Robin Talbot: we will draw on the stores of barley silage to beat shortage

  • Robin Talbot: we will draw on the stores of barley silage to beat shortage
    FarmIreland.t. E.
    I heard someone say last week that hope is not a plan, so his advice is have a plan and hope it works.

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I heard someone say last week that hope is not a plan, so his advice is have a plan and hope it works.

At this stage, we know that we have only 60pc of the pit silage that we will need for the winter.

However, we are in the fortunate position that we have managed to save an extra straw and handle and store extra barley, which we will use to compose the diet for the shortage of feed for cows with calves.

We received the results of our silos last week.

Cut, taken in mid-may is SD 31pc, DMD from 82pc and protein 17pc. The corresponding figures for the cut taken in late may, 40 PCs, 72pc and 16pc.

Usually, we will feed the best silage for fattening cattle, but perhaps we have to reconsider this year.

If we have to save on the amount of silage fed to the cows given the fact that our breeding season from late October to December, maybe they should get better things.

The land here is still very dry. The big rain seems to pass us by. Though everywhere there are green, until we saw a surge of grass growth.

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We spread a blanket on 30 units of nitrogen per hectare in the form of pasture Herbage.

The land that was fertilized, intended for second cut silage, but in the end that hurt, seems to grow best at the moment. So I guess a lot of fertilizer, that there was a drought coming available to plants, moisture deficiency in the soil reduces.

Because our high demand for grass in spring and autumn, now our main priority is the creation of a Bank of grass if at all possible.

We are not going to take any second-cut silage. It would tie up too much land and put us under too much pressure to keep enough grass in front of cows and calves.

But, if the opportunity presents itself, we will take some bales at every opportunity we can get them.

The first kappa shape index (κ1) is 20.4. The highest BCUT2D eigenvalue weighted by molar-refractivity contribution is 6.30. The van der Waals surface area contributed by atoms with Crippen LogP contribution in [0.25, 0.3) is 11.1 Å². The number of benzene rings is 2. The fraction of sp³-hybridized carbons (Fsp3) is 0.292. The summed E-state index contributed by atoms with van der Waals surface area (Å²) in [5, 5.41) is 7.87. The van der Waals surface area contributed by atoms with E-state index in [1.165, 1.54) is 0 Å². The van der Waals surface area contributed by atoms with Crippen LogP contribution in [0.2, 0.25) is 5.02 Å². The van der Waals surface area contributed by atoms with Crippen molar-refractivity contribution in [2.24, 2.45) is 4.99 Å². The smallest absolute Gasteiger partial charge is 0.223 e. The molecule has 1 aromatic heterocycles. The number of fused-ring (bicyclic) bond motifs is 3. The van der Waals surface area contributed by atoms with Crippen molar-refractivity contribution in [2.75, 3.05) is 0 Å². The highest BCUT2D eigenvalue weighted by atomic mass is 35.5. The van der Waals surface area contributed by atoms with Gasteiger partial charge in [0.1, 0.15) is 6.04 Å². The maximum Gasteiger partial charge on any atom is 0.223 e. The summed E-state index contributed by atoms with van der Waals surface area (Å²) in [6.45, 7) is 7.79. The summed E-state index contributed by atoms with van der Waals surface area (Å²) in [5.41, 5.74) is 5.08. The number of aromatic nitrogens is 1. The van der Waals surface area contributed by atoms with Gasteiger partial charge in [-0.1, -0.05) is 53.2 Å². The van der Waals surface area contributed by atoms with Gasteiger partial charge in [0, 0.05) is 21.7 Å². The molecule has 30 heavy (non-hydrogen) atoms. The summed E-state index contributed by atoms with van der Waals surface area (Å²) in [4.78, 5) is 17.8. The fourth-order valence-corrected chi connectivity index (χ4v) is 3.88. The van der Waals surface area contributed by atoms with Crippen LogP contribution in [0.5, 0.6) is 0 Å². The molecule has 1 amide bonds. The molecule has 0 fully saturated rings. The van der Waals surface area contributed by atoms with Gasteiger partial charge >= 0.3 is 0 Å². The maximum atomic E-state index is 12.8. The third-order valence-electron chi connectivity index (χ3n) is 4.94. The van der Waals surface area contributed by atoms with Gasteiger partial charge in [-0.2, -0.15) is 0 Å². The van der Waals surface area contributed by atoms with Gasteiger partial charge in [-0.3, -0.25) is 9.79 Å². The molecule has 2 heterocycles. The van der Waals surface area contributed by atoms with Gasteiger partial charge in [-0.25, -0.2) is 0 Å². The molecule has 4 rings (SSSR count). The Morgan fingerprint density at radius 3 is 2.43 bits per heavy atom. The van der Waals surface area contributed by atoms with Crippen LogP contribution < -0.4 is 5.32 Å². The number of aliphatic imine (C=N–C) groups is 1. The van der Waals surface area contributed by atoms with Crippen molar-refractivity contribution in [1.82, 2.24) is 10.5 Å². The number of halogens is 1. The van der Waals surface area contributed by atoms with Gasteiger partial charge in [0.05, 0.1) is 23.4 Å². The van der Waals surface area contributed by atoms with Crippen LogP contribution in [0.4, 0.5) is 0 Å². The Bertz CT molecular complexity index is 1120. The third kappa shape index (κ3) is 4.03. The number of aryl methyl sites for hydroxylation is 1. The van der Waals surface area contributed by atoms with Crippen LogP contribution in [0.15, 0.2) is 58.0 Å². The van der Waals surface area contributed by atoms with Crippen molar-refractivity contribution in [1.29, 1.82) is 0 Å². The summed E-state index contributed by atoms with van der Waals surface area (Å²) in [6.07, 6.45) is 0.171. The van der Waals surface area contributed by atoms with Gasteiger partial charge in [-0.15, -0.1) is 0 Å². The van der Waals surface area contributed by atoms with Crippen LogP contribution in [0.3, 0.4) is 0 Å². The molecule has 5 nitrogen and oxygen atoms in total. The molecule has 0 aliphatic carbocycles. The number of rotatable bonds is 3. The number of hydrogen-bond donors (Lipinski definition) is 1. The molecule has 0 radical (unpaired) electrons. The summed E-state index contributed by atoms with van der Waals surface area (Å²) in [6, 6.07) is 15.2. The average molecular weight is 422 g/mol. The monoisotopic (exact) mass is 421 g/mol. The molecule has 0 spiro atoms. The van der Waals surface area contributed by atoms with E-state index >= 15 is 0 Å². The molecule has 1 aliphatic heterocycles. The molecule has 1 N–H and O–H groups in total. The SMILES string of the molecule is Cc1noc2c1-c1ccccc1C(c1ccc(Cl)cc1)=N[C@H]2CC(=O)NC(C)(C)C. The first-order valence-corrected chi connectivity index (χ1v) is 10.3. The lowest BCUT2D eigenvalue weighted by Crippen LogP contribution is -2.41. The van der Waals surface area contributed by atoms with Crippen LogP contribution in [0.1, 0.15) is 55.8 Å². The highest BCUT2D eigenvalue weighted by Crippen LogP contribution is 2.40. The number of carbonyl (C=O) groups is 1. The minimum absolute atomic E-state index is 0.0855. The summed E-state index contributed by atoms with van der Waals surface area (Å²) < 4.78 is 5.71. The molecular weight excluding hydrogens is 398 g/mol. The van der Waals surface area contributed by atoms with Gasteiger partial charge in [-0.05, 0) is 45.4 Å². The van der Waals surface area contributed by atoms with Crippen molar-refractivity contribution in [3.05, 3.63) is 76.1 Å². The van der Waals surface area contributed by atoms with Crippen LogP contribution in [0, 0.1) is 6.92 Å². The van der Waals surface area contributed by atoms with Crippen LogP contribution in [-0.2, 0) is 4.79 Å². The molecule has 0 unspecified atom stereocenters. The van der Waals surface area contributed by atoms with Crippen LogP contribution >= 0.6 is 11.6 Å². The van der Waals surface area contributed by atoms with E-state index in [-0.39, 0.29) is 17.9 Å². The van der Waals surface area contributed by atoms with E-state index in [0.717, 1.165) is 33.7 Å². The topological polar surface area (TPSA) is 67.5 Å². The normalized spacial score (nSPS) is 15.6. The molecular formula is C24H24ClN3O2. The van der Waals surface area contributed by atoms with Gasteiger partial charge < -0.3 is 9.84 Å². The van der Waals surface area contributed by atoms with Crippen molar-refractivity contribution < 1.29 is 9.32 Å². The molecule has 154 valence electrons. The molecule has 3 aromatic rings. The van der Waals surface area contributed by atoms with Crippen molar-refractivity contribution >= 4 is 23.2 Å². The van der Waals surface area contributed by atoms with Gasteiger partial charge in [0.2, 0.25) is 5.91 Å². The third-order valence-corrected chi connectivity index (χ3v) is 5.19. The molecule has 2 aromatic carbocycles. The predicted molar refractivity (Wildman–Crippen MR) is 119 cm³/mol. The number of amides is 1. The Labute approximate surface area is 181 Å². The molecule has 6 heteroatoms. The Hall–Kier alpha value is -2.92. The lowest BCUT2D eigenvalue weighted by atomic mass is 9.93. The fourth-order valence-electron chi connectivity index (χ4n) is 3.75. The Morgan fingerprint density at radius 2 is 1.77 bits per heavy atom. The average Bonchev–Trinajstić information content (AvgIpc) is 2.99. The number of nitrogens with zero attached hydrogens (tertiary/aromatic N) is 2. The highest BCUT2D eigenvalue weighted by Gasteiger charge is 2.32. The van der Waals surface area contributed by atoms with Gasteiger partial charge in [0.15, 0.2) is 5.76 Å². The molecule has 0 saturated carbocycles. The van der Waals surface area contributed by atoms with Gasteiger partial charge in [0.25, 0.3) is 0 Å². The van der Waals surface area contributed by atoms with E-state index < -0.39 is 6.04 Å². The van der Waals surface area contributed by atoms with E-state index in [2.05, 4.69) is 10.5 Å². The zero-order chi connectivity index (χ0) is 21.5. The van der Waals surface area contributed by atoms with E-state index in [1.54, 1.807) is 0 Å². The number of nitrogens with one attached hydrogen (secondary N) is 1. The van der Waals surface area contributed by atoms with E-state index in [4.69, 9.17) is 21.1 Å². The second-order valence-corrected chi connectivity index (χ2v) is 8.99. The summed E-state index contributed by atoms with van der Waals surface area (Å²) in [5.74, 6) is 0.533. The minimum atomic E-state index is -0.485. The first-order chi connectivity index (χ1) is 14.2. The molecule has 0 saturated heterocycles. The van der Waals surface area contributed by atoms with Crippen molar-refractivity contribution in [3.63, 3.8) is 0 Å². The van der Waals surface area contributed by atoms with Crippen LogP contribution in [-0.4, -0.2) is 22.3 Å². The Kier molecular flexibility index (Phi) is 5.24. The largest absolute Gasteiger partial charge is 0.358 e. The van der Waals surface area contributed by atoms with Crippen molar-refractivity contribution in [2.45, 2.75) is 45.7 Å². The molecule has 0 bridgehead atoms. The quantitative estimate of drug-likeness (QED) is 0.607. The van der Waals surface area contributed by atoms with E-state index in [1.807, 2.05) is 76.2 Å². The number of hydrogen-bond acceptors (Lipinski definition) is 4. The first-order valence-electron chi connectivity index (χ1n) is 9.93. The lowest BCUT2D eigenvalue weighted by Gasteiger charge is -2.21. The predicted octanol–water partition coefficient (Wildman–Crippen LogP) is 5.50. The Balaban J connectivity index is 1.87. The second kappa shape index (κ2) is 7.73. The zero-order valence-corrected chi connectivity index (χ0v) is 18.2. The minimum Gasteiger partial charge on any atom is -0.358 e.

If we could return 4-5 bales from some paddocks, it would help. I especially don’t want to go too heavy on the way out, because I know it will take too much time for re-growth to get up and re-install.

Our main priority is cows and calves.

About 40 cows now calved. 40 PCs must be splits before the end of the month.

Still, it went smoothly, with a night feeding works a treat.

In some real hot days, we moved recently born calves indoors for the first few hours. I felt the heat stressing them out, and I was worried about them getting sunstroke. But they were fine the next day and we let them back on the field.

For yearlings, which are designed for under-16 month beef is still open.

We introduced them feed on August 1, a month earlier than usual, but I felt they were a little behind where I would like them to be and they lacked grass.

At the moment, they are getting 4-5 kg silage, 0.5 kg straw and 6 kg of a mixture of barley, oats and molasses. I hope we will be able to add wheat, which in a few weeks.


While the weather remains like this, they’re probably much happier outside than inside.

At the moment, we work in a barred house that was built in 1984.

The pillars, the troughs are attached to is completely rusted at ground level.

This meant that we had to make a compressor to put 10 inches of post below the level of the concrete. Part of the column, which was enclosed in concrete is not as good as it has been set.

Now I plan to weld in a solid plate on the outer side of the affected supports.

Our spring barley will be cut and made a very unfavorable 2T/acre.

With winter barley 3.6 t/acre, we seriously doubt that we will again grow spring barley.

Due to the fact that the year works, we reported very little liquid on the grass. So, last week, all winter stubble barely received 3,000 gallons/ acre of slurry.

It was circular in style after the distribution.

We also share one small field of grass with a trailing Shoe. I must say I was very impressed with the work that he did.

The first thing on my list for plowing to see what’s available in this technology and feasibility of retro put it on our own tanker.

Robin Talbot farms in partnership with his mother pam and his wife Ann in Ballacolla, County Laois.

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